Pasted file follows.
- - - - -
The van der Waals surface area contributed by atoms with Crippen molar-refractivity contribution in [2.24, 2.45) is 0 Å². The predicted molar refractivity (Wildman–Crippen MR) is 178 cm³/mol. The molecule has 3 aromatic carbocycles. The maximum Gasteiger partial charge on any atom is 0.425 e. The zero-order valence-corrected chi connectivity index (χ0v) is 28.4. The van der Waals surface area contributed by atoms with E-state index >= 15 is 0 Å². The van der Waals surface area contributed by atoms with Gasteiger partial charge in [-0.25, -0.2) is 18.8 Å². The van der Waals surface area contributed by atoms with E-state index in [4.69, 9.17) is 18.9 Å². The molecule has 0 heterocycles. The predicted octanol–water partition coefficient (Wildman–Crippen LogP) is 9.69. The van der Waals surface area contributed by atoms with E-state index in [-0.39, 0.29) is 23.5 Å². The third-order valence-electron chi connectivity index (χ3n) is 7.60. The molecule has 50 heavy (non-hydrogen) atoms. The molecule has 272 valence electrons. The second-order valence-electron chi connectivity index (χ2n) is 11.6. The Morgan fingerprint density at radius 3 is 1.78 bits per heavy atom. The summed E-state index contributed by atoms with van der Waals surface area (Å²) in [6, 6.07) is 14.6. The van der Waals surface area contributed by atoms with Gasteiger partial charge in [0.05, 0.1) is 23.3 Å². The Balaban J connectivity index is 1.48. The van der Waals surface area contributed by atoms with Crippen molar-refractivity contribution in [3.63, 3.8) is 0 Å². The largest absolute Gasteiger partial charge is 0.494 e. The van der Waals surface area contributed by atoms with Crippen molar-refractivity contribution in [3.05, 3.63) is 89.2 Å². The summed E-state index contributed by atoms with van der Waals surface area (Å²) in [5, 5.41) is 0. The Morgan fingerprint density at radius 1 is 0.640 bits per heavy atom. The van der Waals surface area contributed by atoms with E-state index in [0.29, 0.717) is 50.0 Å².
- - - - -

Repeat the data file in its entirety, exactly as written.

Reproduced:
The van der Waals surface area contributed by atoms with Crippen molar-refractivity contribution in [2.24, 2.45) is 0 Å². The predicted molar refractivity (Wildman–Crippen MR) is 178 cm³/mol. The molecule has 3 aromatic carbocycles. The maximum Gasteiger partial charge on any atom is 0.425 e. The zero-order valence-corrected chi connectivity index (χ0v) is 28.4. The van der Waals surface area contributed by atoms with E-state index >= 15 is 0 Å². The van der Waals surface area contributed by atoms with Gasteiger partial charge in [-0.25, -0.2) is 18.8 Å². The van der Waals surface area contributed by atoms with E-state index in [4.69, 9.17) is 18.9 Å². The molecule has 0 heterocycles. The predicted octanol–water partition coefficient (Wildman–Crippen LogP) is 9.69. The van der Waals surface area contributed by atoms with E-state index in [-0.39, 0.29) is 23.5 Å². The third-order valence-electron chi connectivity index (χ3n) is 7.60. The molecule has 50 heavy (non-hydrogen) atoms. The molecule has 272 valence electrons. The second-order valence-electron chi connectivity index (χ2n) is 11.6. The Morgan fingerprint density at radius 3 is 1.78 bits per heavy atom. The summed E-state index contributed by atoms with van der Waals surface area (Å²) in [6, 6.07) is 14.6. The van der Waals surface area contributed by atoms with Gasteiger partial charge in [0.05, 0.1) is 23.3 Å². The Balaban J connectivity index is 1.48. The van der Waals surface area contributed by atoms with Crippen molar-refractivity contribution in [3.63, 3.8) is 0 Å². The largest absolute Gasteiger partial charge is 0.494 e. The van der Waals surface area contributed by atoms with Crippen molar-refractivity contribution in [3.05, 3.63) is 89.2 Å². The summed E-state index contributed by atoms with van der Waals surface area (Å²) in [5, 5.41) is 0. The Morgan fingerprint density at radius 1 is 0.640 bits per heavy atom. The van der Waals surface area contributed by atoms with E-state index in [0.29, 0.717) is 50.0 Å².